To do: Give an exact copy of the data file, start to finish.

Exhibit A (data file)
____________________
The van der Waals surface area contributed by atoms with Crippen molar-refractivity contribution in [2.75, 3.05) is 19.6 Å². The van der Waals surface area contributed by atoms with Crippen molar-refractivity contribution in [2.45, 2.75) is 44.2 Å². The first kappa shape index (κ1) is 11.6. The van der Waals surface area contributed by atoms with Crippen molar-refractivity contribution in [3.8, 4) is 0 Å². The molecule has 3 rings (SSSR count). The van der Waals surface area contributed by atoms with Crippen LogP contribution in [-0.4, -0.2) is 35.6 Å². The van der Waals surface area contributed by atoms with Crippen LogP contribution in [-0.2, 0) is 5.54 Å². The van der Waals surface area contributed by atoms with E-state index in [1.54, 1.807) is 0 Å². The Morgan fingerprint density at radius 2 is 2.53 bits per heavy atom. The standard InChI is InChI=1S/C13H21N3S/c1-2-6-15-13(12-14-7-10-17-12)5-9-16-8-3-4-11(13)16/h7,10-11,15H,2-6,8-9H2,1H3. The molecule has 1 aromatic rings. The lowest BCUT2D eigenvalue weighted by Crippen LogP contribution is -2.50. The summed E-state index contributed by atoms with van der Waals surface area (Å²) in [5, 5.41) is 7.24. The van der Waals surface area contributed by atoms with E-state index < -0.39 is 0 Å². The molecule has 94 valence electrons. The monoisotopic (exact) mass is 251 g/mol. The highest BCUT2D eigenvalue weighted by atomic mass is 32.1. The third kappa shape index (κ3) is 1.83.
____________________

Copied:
The van der Waals surface area contributed by atoms with Crippen molar-refractivity contribution in [2.75, 3.05) is 19.6 Å². The van der Waals surface area contributed by atoms with Crippen molar-refractivity contribution in [2.45, 2.75) is 44.2 Å². The first kappa shape index (κ1) is 11.6. The van der Waals surface area contributed by atoms with Crippen molar-refractivity contribution in [3.8, 4) is 0 Å². The molecule has 3 rings (SSSR count). The van der Waals surface area contributed by atoms with Crippen LogP contribution in [-0.4, -0.2) is 35.6 Å². The van der Waals surface area contributed by atoms with Crippen LogP contribution in [-0.2, 0) is 5.54 Å². The van der Waals surface area contributed by atoms with E-state index in [1.54, 1.807) is 0 Å². The Morgan fingerprint density at radius 2 is 2.53 bits per heavy atom. The standard InChI is InChI=1S/C13H21N3S/c1-2-6-15-13(12-14-7-10-17-12)5-9-16-8-3-4-11(13)16/h7,10-11,15H,2-6,8-9H2,1H3. The molecule has 1 aromatic rings. The lowest BCUT2D eigenvalue weighted by Crippen LogP contribution is -2.50. The summed E-state index contributed by atoms with van der Waals surface area (Å²) in [5, 5.41) is 7.24. The van der Waals surface area contributed by atoms with E-state index < -0.39 is 0 Å². The molecule has 94 valence electrons. The monoisotopic (exact) mass is 251 g/mol. The highest BCUT2D eigenvalue weighted by atomic mass is 32.1. The third kappa shape index (κ3) is 1.83.